"Not added" in iTunes

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Mariusz

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Hi,
I've pasted an AAC file into "Automatically Add to iTunes" folder but it landed in a "Not added" folder.
Is there any way to find out why?
 

cjmnews

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Typically this happens for a couple reasons:
  • iTunes Match is in use and the file is already in the cloud
  • iCloud Music Library is in use and the file is already uploaded
There could also be other reasons like the file was purchased by a different Apple ID, especially if it is an older "Protected AAC" file. You can manually add the song, play it and enter the password for that Apple ID to allow it to play.

Other possibilities are it is a file that is not supported, like a text file or a corrupt AAC file. Not much can be done with this, other than replacing a corrupt AAC file with a good one.
 

Mariusz

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OK, then. Would it be possible for you to inspect if I sent you the file that iTunes rejects?
 

cjmnews

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I could do some analysis. Though it may not reveal much.
 

Mariusz

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I've just found some info that only files from iTunes Store (or imported into iTunes library using the AAC encoder) will be played in iTunes.
So the only option is using third party software to convert AAC files to any other format playable by iTunes.
Anyway, thank you.
 

cjmnews

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That information is false.

iTunes can play audio formats MP3, AAC, AIFF, WAV, and Audible aa, all can be created with 3rd party software. There is also iTunes audio formats like m4a (AAC), m4b (AAC), m4r (AAC), m4p (encrypted AAC) and Apple Lossless.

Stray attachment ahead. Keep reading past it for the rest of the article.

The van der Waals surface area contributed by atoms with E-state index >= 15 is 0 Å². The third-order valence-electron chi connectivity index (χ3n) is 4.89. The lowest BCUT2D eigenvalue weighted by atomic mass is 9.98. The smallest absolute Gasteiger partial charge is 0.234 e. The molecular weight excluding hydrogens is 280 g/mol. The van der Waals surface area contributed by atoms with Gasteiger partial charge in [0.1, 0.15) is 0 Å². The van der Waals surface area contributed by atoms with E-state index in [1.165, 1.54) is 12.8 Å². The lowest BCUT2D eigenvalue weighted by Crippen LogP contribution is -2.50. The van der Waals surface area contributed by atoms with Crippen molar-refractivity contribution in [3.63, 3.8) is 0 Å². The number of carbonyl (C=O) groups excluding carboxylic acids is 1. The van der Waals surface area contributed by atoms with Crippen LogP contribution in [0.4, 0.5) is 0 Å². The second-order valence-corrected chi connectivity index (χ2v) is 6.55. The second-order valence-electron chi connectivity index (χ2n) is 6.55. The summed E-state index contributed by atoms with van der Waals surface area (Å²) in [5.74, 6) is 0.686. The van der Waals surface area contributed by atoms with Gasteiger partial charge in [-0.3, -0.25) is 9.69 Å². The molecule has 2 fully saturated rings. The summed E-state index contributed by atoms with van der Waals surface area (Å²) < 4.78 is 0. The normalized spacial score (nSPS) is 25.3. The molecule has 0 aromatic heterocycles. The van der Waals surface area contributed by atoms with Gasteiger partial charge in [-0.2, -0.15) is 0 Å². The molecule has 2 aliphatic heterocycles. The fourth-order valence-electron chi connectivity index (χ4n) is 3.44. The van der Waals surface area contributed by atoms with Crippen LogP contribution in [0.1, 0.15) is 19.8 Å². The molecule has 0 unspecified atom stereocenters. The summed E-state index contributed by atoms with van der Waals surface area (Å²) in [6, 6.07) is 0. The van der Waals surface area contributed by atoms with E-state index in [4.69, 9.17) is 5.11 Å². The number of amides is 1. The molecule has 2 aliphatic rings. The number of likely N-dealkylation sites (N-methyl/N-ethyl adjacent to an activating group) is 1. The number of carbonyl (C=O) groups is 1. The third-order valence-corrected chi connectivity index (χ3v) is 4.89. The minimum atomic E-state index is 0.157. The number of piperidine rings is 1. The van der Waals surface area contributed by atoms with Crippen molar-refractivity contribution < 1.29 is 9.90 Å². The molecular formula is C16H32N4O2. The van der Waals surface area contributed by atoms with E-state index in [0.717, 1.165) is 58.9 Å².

If the MP3 is encrypted for another player, iTunes cannot play it. Just like the reverse, iTunes encrypted AAC files cannot be played by other AAC players.
 
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Mariusz

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I actually meant:
"I've just found some info that only AAC files from iTunes Store (or imported into iTunes library using the AAC encoder)..."
The AAC file (a radio podcast) I have been trying to import into iTunes is played by all other players but not iTunes.
Some advised to change the extension from .aac to .m4a but that didn't work, either.
So I could only resort to using 3rd party software to convert to MP3. And the converted files are accepted by iTunes.
 

cjmnews

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The Podcast must be using MPEG2 version of AAC, which is old (1997-1998), but still usable, just not with iTunes. The more modern version to use is the MPEG4 (2002) version.
 

Mariusz

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How can I find that out? In the file's Properties there is no info on that...
 

cjmnews

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There are tools that can probably show you.

I used ffmpeg -report -i <audio file> and it shows me my AAC file is "mp4a" in the Stream section of the report. I would guess that means it is MP4 or MPEG4 standard.
 

Mariusz

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Sorry, I am not so technically savvy..., and don't know what "ffmpeg -report -i <audio file>" means?
Are they codecs...?
How do I get/download these tools?
 

cjmnews

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ffmpeg is a tool you can download. I have mine installed with audacity a tool I use to edit MP3 files.

I opened a command prompt and navigated to the folder with ffmpeg in it and typed the command I stated above. Replacing the <audio file> with “E:\music\...path to file...\track.aac”
 
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